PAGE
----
Summary: Suppose some organization or person filmed your every action and thought. Would you like the film? Could you bear to watch it? Could you handle the truth about yourself? How are you at facing the truth?

“He’s Amazing: He Wants the Truth”

Luke 4:14-30

There are tremendous concerns today about invasion of privacy. People fear the FBI and the CIA. We are reluctant to grant them powers that would enable them to gather information about us without our knowledge – although many suspect they may already be doing so. We simply don’t want the proverbial ‘Big Brother’ watching us. Even in our relationships we are trained to shelter the truth about ourselves – our best friends and spouses often don’t know the whole truth. But imagine for a moment, that some organization or some person filmed your every action and your every thought. Would you like the film? Could you bear to watch it? Could you handle the truth about yourself? How are you at facing the truth?

The Bible gives us a clear picture of our answer. We begin, of course, with Jesus. After He read the Scripture for the day, in His hometown synagogue (4:22-24): “All spoke well of him and were amazed at the gracious words that came from his lips. "Isn’t this Joseph’s son?" they asked. Jesus said to them, "Surely you will quote this proverb to me: `Physician, heal yourself! Do here in your hometown what we have heard that you did in Capernaum.’" "I tell you the truth," he continued, "no prophet is accepted in his hometown.” This was a MOMENT OF RECOGNITION. Jesus knew they would not handle the truth of who He was or what He said. Jesus was simply putting flesh to what King David had cried out to God centuries before (Ps. 139:1-4): “You have looked deep into my heart, LORD, and you know all about me. You know when I am resting or when I am working, and from heaven you discover my thoughts. You notice everything I do and everywhere I go. Before I even speak a word, you know what I will say…”

With that same spirit, JESUS LOOKED AT THE CROWD AND KNEW THEIR HEARTS AND MINDS. Jesus knew that He was too familiar to them. He was just a local boy, Joseph’s son. In their minds, surely He couldn’t be THE messenger from God, could He? Surely His word was no more authoritative than any other rabbi or evangelist! Why should they listen to Him? Familiarity breeds contempt.

And this morning Jesus is looking at us and knows our hearts and minds. I wonder, IS JESUS TOO FAMILIAR TO US? Many of us have lived with Jesus for so long that we’re comfortable with Him, we’re sure we know His every word; we’re convinced we’ve heard all His sermons; we’ve been comforted by Him so many times that we almost take Him for granted. Is there anything new we can hear from Him?

Like any close friend, we know Him so well that nothing He says or does can offend or upset us. We have a handle on Him. Will you listen to Him?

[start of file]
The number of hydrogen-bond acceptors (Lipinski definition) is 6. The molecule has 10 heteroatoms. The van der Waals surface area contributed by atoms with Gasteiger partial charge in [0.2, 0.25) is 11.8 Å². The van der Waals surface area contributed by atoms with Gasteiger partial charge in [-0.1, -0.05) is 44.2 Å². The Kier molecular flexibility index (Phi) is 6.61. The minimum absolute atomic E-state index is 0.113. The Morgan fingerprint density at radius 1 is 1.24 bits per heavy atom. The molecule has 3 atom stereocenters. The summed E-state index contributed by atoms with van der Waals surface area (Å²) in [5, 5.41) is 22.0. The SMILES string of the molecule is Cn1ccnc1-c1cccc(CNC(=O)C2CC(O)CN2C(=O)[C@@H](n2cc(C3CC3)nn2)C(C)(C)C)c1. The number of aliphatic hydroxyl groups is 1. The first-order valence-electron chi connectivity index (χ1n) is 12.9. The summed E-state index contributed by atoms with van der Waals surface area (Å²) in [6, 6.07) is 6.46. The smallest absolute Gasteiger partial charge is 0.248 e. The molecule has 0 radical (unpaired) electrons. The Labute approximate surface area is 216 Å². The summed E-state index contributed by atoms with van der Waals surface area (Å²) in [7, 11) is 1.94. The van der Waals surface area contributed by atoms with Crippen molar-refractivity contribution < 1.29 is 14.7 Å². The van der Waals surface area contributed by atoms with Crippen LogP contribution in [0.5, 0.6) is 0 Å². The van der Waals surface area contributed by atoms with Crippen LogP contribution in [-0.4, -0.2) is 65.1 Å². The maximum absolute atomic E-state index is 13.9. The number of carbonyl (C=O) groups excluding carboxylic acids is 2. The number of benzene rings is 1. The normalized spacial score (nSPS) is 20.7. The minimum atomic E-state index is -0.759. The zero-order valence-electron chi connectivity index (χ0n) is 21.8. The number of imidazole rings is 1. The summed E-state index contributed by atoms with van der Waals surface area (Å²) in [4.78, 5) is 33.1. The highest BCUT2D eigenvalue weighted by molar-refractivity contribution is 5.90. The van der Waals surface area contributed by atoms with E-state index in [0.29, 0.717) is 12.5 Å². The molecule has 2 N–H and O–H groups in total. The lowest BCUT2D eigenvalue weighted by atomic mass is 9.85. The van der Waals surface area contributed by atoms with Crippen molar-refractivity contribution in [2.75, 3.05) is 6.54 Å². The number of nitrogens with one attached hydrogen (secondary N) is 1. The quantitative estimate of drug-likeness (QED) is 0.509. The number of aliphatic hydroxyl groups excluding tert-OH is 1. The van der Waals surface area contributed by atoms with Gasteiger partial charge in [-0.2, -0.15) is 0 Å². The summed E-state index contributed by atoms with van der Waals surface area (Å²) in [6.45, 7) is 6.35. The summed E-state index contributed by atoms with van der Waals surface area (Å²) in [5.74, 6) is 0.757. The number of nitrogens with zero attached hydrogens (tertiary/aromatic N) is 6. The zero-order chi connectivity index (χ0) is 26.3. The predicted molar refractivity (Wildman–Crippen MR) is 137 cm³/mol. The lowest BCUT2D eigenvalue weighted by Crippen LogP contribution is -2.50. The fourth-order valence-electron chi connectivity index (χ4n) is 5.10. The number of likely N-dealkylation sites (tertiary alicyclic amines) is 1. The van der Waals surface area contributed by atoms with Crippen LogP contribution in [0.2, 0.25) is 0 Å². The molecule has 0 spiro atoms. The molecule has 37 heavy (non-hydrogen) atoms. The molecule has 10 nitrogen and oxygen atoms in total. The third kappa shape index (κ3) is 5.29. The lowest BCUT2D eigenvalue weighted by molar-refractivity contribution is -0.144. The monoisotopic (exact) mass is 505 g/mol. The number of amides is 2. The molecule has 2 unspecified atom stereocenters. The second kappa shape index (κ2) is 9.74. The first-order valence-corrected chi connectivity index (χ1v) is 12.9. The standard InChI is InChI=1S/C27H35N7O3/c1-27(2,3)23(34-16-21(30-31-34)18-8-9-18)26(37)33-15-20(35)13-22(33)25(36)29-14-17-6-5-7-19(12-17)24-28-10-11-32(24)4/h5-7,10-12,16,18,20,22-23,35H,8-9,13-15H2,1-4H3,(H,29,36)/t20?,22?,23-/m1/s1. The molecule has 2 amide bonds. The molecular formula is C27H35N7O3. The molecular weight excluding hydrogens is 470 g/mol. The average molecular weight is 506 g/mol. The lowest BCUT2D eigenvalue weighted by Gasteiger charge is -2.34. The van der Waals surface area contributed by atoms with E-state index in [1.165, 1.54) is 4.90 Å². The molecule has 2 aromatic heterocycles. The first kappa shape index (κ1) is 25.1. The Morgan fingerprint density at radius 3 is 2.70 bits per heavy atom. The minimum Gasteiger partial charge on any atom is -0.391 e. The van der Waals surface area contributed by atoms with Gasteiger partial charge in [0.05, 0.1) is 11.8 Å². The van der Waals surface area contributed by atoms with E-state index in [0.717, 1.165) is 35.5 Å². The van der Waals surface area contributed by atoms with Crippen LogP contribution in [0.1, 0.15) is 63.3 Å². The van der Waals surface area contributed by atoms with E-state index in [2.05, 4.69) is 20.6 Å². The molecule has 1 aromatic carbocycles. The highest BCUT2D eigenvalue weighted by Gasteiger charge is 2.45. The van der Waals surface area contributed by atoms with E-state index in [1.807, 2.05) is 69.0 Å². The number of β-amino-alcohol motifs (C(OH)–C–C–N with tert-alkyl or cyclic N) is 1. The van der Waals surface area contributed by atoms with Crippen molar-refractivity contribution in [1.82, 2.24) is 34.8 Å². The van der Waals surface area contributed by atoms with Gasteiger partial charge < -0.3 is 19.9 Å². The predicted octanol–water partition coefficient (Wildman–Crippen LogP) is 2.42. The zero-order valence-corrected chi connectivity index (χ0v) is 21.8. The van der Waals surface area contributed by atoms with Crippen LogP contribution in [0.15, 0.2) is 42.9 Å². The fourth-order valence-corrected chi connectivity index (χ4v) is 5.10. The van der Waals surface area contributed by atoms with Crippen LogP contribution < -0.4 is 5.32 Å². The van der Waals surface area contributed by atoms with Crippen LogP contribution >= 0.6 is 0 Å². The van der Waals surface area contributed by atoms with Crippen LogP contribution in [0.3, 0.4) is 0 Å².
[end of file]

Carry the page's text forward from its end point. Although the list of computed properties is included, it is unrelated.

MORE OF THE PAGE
Let’s go back to Nazareth. Knowing their hearts and minds, Jesus made a MOMENTOUS REVELATION to the congregation (25-27): “I assure you that there were many widows in Israel in Elijah’s time, when the sky was shut for three and half years and there was a severe famine throughout the land. Yet Elijah was not sent to any of them, but to a widow in Zarephath in the region of Sidon. And there were many in Israel with leprosy in the time of Elisha the prophet, yet not one of them cleansed--only Naaman the Syrian." Jesus had apparently never read Dale Carnegie’s How to Win Friends and Influence People! In fact, Jesus majored here in how to lose friends and anger people! But His task was to preach the truth. So Jesus reminded them of two stories from their history in which God favored the non-Israelite. He was comparing their current era to one of the worst eras in their history, and was suggesting that their archenemies were more worthy of His ministry than they were! His message was clear - God loves all people, not just them! It wasn’t even a new message - they had heard it before: just because you’re an Israelite doesn’t mean you’ve got it made! But this was one of their very own sticking it to them.

And THE TRUTH HURTS. The Jews really did not want mercy for other nations. Jesus merely challenged their exclusiveness, assaulted their reason, and discredited their pride. And they were stuck. To accept Jesus’ words was to admit they were wrong. And it’s always hard to face the one who’s right when we’re wrong. Can you handle the truth? Jesus looks at us this morning and reminds us that THERE IS NOTHING SPECIAL ABOUT JUST BEING A CHRISTIAN. We must not forget that He is the Son of God, the King of Kings, the Lord of Lords. He is the exclusive truth of God, the whole truth and nothing but the truth. He is not part truth and part opinion – He is all truth. All He says carries the authority of God. We cannot select some of what Jesus says – because we’re comfortable with it – and reject the rest – because we’re uncomfortable with it. We cannot say, “I’ll love my neighbor but this business about not worrying about tomorrow is for the birds.” We cannot say, “I’ll not murder, but this bit about forgiving 70 times 7 is hogwash.” We cannot say, ”Oh I’d never commit adultery, but what’s wrong with a little lust in my heart and mind?” Truth is truth – Jesus said He is the Truth. Will you believe Him? Or is He too familiar? Can you handle the truth?

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